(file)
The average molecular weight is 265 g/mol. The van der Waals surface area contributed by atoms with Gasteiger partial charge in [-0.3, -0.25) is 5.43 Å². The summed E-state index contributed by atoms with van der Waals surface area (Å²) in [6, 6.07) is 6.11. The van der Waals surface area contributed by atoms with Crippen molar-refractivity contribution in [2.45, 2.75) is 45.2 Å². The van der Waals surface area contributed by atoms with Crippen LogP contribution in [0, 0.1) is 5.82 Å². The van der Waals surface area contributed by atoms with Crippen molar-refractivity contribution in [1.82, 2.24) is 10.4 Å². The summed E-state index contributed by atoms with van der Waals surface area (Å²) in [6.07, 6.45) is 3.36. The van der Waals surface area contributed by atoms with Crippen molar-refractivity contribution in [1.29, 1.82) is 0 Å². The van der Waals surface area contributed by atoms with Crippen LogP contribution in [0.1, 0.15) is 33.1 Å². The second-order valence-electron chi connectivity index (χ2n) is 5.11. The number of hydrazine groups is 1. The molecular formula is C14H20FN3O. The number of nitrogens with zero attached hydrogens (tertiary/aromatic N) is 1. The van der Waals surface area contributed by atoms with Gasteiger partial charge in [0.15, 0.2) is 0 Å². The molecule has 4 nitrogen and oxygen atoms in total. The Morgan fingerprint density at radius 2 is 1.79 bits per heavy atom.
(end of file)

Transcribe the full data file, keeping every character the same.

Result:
The average molecular weight is 265 g/mol. The van der Waals surface area contributed by atoms with Gasteiger partial charge in [-0.3, -0.25) is 5.43 Å². The summed E-state index contributed by atoms with van der Waals surface area (Å²) in [6, 6.07) is 6.11. The van der Waals surface area contributed by atoms with Crippen molar-refractivity contribution in [2.45, 2.75) is 45.2 Å². The van der Waals surface area contributed by atoms with Crippen LogP contribution in [0, 0.1) is 5.82 Å². The van der Waals surface area contributed by atoms with Crippen molar-refractivity contribution in [1.82, 2.24) is 10.4 Å². The summed E-state index contributed by atoms with van der Waals surface area (Å²) in [6.07, 6.45) is 3.36. The van der Waals surface area contributed by atoms with Crippen molar-refractivity contribution in [1.29, 1.82) is 0 Å². The van der Waals surface area contributed by atoms with Crippen LogP contribution in [0.1, 0.15) is 33.1 Å². The second-order valence-electron chi connectivity index (χ2n) is 5.11. The number of hydrazine groups is 1. The molecular formula is C14H20FN3O. The number of nitrogens with zero attached hydrogens (tertiary/aromatic N) is 1. The van der Waals surface area contributed by atoms with Gasteiger partial charge in [0.15, 0.2) is 0 Å². The molecule has 4 nitrogen and oxygen atoms in total. The Morgan fingerprint density at radius 2 is 1.79 bits per heavy atom.